General Rules about Fractures
When you suspect a fracture, order 2
views at 90° to one another and
always include the joints above and
below the broken bone.
Always x-ray other sites “in the line of
force” (e.g., lumbar spine for someone
who falls and lands on the feet, hips in
a patient who has been in a motor
vehicle accident with force of knees
against the dashboard).
Closed reduction is the answer for
fractures that are not badly displaced or
Open reduction and internal fixation
is the answer when the fracture is
everely displaced or angulated or cannot
Open fractures (the broken bone
sticking out through a wound) require
cleaning in the OR and reduction within 6
hours from the time of the injury.
Always perform cervical spine films in
any patient with facial injuries.
Fractures are always diagnosed with an x-
ray. In terms of therapy, general rules are:
• Closed reduction: mild fractures
• Open reduction and internal
fixation: severe fractures with
displacement or misalignment of bone
• Open fractures: skin must be closed
and the bone must be set in the
operating room with debridement
There are 5 main types of fractures, all
of which present with pain, swelling,
2. Stress fractures
3. Compression fractures
4. Pathologic fracture
5. Open fracture
1. Comminuted fractures: a fracture in which the
bone gets broken into multiple pieces
• Most commonly caused by crush injuries
2. Stress fractures: a complete fracture from
repetitive insults to the bone in
• Most common stress fracture is of the metatarsals.
• On the USMLE Step 2 CK, vignettes may describe
an athlete with persistent pain.
• X-ray does not show evidence, so a CT or MRI must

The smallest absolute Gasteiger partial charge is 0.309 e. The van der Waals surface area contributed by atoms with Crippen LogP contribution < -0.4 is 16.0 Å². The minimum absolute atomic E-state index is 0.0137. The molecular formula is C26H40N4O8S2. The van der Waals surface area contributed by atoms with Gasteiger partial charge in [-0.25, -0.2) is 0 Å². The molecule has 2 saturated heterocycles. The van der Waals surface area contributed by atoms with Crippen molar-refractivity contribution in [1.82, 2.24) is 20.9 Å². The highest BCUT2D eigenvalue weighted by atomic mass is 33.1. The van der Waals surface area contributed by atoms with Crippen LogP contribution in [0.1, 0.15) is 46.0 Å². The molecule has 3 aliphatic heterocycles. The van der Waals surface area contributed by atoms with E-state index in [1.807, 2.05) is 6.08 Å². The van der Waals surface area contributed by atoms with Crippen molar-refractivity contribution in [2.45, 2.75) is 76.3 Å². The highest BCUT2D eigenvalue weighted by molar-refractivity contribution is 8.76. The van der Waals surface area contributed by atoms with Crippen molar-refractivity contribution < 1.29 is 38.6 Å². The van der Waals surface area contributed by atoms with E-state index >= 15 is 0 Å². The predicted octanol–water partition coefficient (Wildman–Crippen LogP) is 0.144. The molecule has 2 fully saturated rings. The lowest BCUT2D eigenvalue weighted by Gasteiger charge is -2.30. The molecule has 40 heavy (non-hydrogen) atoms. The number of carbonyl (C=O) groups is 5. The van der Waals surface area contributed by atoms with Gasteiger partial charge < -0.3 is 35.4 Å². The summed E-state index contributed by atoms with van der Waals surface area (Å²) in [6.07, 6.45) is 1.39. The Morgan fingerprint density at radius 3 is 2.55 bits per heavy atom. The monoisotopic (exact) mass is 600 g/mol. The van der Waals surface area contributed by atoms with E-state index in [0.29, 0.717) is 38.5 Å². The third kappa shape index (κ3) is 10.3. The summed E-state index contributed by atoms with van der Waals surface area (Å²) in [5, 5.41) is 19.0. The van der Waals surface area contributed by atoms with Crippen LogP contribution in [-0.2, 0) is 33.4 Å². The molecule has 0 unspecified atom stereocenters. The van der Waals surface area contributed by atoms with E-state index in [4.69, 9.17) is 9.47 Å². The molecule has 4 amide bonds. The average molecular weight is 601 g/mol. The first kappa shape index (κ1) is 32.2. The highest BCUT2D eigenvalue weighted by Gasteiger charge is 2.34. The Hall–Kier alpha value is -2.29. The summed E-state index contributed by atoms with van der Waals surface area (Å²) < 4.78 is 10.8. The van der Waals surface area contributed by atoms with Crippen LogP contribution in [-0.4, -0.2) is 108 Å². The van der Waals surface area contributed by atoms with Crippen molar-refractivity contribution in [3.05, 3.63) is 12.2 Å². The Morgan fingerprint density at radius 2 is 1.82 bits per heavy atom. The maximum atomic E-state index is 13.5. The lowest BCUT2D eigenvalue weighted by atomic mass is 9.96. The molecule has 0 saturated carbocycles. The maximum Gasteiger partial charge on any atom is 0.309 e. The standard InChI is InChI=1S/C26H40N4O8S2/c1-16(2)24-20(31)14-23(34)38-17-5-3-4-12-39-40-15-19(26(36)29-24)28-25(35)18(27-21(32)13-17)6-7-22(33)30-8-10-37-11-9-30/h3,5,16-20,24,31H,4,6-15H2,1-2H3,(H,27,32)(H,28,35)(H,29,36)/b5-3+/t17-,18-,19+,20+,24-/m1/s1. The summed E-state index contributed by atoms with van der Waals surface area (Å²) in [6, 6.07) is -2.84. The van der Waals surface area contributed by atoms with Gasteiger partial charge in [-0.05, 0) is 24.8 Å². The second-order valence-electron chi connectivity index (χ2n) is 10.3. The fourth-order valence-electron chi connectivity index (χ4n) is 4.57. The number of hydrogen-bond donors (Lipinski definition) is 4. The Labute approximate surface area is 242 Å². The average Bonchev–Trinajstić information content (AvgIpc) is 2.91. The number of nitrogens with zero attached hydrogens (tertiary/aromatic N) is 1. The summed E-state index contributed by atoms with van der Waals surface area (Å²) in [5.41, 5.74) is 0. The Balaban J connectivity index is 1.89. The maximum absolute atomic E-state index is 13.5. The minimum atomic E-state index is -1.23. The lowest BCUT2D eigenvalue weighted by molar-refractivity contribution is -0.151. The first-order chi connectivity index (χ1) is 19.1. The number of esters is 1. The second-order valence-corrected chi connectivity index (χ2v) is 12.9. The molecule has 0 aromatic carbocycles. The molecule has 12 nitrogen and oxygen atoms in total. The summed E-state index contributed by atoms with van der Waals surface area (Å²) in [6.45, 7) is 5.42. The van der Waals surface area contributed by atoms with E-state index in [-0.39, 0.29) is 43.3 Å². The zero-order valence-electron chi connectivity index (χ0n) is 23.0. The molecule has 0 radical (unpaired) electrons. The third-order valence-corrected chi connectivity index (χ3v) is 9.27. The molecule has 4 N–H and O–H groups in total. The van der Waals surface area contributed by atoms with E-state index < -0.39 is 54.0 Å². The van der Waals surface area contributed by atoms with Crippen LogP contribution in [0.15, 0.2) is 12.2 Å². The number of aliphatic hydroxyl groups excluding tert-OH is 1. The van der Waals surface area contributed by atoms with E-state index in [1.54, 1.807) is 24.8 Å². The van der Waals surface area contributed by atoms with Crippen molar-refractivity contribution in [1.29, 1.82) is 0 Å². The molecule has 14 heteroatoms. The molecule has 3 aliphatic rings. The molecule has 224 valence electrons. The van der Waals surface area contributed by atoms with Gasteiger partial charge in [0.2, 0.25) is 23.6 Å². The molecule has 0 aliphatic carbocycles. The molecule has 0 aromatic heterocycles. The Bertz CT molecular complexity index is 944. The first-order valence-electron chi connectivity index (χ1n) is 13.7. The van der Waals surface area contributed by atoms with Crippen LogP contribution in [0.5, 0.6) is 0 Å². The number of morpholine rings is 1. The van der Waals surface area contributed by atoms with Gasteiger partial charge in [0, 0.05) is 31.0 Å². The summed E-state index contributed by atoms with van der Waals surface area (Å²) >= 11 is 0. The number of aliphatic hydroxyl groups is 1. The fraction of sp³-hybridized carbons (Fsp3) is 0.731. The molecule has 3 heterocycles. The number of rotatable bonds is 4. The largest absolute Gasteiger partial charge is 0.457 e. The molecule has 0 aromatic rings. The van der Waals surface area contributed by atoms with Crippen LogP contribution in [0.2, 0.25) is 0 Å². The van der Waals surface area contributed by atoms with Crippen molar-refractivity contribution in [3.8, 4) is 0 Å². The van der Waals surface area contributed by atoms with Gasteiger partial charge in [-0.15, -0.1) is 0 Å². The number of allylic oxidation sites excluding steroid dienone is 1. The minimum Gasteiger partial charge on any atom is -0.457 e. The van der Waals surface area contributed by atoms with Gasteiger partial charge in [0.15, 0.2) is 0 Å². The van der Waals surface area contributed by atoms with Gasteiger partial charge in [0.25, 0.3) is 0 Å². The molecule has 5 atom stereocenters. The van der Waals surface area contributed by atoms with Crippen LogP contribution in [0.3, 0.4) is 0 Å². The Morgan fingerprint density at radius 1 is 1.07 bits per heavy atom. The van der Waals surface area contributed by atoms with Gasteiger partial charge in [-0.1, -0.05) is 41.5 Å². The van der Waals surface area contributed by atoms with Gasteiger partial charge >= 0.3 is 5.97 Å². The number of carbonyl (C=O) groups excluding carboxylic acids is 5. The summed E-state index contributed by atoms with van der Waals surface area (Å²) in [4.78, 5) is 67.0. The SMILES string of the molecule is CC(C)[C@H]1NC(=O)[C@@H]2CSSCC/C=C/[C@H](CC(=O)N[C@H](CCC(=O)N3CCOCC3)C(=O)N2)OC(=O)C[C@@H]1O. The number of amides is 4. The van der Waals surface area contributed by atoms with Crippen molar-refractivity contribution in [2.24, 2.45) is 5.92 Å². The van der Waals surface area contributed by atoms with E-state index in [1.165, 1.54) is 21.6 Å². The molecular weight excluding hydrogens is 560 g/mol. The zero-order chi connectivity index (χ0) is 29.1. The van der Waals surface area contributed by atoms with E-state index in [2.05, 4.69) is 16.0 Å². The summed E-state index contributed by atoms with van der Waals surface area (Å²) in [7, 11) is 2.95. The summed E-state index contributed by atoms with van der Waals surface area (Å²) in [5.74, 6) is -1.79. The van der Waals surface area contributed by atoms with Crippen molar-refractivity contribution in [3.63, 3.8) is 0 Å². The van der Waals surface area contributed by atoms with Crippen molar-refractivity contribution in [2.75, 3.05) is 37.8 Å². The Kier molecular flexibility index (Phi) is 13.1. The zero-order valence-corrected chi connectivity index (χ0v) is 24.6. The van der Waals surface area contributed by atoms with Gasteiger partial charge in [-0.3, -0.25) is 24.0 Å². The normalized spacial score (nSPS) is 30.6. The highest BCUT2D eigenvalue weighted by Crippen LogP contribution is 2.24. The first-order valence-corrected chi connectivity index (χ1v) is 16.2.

be conducted in order for diagnosis.
• Treatment is with rehabilitation, reduced physical
activity, and casting. If persistent, surgery is indicated.
3. Compression fractures: a specific
fracture of the vertebra in the setting of
• Approximately one-third of osteoporotic
vertebral injuries are lumbar,
one-third are thoracolumbar, and one-third
are thoracic in origin.
4. Pathologic fracture: a fracture that occurs
from minimal trauma to bone that is weakened
• Metastatic carcinoma (e.g., breast or colon),
multiple myeloma, and Paget disease are a few
examples of diseases that cause brittle bones.
• On the USMLE Step 2 CK, look for a vignette
in which an older person fractures a rib from
• Treatment is surgical realignment of the bone
5. Open fracture: a fracture when injury
causes a broken bone to pierce the skin
• An open fracture is associated with
high rates of bacterial infection to the
• Surgery is always the right answer
This is the most common shoulder
Look for an arm held close to the body but
an externally rotated forearm and
associated numbness over the deltoid
muscle (axillary nerve is stretched).
• Posterior dislocation:
The arm is held close to the body, and the
is internally rotated.
A 27-year-old woman with a known seizure
disorder has a grand mal seizure. She
complains of left shoulder pain. PA and lateral x-
rays are obtained and fail to reveal fracture or
dislocation. She is given ibuprofen for pain. She
returns 3 days later with persistent pain with her
arm held close to her side. She reports that she
is unable to move the left arm. What is the next